Open Workbench Issues (certificate ssl)

Document ID : KB000055129
Last Modified Date : 14/02/2018
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Description:   

The application has been configured to be SSL enabled.
A pop up box with the following message:
"Accept Certificate - Unknown certificate; proceed?" is displayed when we open Open Workbench (OWB). We would like this process to be seamless and not display this window. Although the option to save is displayed this doesn't seem to be saving the certificate for future use as the next time we open OWB, the same message is displayed.
We need to have some more understanding about what the 'Save' button is doing to explain why the certificate is not being stored.


Solution:   

The SSL certificate has not been installed on the local machine, and that it is not provided by a "commonly trusted root CA" (for example, a self-generated or internal company certificate, that Sun Java didn't install by default).
When you install Java (or IE, or any application that handles SSL) it installs a number of "root authority ceriificates" from companies like Verisign.

Any certificates for SSL servers that have these "trusted CA certificate" providers as a root will be accepted immediately.
So if the SSL certificate on the system does not come from a 'normal' trusted root, the client machine you are running OWB from says "don't know who this.. can't trust it" and rejects it.
If you install the certificate, java will then recognize it. When you install an SSL certificate in Microsoft Internet Explorer (IE), you get a dialog box for doing this. However with java you must use the command line.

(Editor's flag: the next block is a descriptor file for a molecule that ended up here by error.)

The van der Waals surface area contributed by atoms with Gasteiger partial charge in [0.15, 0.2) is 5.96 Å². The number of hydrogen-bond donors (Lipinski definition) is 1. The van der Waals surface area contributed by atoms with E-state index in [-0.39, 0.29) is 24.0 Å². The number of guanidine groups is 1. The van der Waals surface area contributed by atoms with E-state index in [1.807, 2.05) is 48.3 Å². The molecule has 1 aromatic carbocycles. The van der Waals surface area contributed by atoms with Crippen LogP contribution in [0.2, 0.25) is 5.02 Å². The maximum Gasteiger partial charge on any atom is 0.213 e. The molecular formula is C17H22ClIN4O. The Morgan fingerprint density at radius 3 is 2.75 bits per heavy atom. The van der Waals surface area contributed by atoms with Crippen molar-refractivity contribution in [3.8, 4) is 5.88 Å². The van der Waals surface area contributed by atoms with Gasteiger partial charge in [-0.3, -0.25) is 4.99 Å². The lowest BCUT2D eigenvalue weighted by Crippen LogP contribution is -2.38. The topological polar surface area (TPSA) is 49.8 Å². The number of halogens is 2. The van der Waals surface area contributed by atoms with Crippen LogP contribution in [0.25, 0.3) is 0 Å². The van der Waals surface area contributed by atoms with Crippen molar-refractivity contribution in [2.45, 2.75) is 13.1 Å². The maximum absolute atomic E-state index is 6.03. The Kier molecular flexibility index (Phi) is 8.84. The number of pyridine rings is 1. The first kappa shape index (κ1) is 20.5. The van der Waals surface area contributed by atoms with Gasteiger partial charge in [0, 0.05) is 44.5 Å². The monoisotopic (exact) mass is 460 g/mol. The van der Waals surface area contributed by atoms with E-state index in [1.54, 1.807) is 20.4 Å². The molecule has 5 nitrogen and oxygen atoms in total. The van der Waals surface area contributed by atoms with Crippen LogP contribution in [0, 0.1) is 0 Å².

When you access the CA PPM application on the SSL port with Microsoft Internet Explorer, you will see a dialog box that asks about the certificate?
Click on View Certificate and go to the Details tab of the dialog box that pops up. Do not install the certificate using this dialog, since IE and Java do not use the same certificate stores. Instead, click on the Copy to File button.

This only exports the "public" portions of the certificate to the file that is given to any client requesting a connection to the server. NO private portions of the certificate will be inadvertently delivered to the client this way.
Use the defaults including format. Save to a file name such as "c:\test.cer" using the wizard.

Run the following Sun Java "keytool" command. Change the path names as appropriate, but the command should look something like this:

C:\<java>\bin\keytool -import -keystore C:\<java>\lib\security\cacerts -keyalg RSA -file c:\test.cer -trustcacerts

You will be prompted for a keystore password.
The default keystore password to use is: changeit

This procedure should work for "self signed" certificates.

More Information:
1. Make sure the Java_home environment variable is specified on the client machine.
2. Make sure the bin folder for your java version is in the path.
3. Make sure that only one version of Java is referenced in the path statement.

Please note you have to install this on every client machine so you need to consider whether this is cost effective and also note the security issues if user try to access application from outside.